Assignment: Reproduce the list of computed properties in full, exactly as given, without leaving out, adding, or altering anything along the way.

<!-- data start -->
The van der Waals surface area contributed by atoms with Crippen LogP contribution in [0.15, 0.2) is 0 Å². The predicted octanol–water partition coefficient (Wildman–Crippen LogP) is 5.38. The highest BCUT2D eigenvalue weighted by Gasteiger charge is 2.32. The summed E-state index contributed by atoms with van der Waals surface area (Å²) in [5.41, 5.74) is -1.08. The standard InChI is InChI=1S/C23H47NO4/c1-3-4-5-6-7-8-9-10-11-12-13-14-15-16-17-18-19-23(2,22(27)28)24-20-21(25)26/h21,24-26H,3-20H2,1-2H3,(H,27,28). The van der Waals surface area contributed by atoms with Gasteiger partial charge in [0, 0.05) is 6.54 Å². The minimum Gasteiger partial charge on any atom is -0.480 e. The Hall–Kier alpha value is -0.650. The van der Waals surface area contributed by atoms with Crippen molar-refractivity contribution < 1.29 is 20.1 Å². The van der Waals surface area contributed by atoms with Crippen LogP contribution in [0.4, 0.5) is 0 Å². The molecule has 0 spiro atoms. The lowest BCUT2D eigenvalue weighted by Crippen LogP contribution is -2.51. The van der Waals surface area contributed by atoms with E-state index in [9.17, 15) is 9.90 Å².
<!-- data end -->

The van der Waals surface area contributed by atoms with Crippen LogP contribution in [0.15, 0.2) is 0 Å². The predicted octanol–water partition coefficient (Wildman–Crippen LogP) is 5.38. The highest BCUT2D eigenvalue weighted by Gasteiger charge is 2.32. The summed E-state index contributed by atoms with van der Waals surface area (Å²) in [5.41, 5.74) is -1.08. The standard InChI is InChI=1S/C23H47NO4/c1-3-4-5-6-7-8-9-10-11-12-13-14-15-16-17-18-19-23(2,22(27)28)24-20-21(25)26/h21,24-26H,3-20H2,1-2H3,(H,27,28). The van der Waals surface area contributed by atoms with Gasteiger partial charge in [0, 0.05) is 6.54 Å². The minimum Gasteiger partial charge on any atom is -0.480 e. The Hall–Kier alpha value is -0.650. The van der Waals surface area contributed by atoms with Crippen molar-refractivity contribution < 1.29 is 20.1 Å². The van der Waals surface area contributed by atoms with Crippen LogP contribution in [0.4, 0.5) is 0 Å². The molecule has 0 spiro atoms. The lowest BCUT2D eigenvalue weighted by Crippen LogP contribution is -2.51. The van der Waals surface area contributed by atoms with E-state index in [9.17, 15) is 9.90 Å².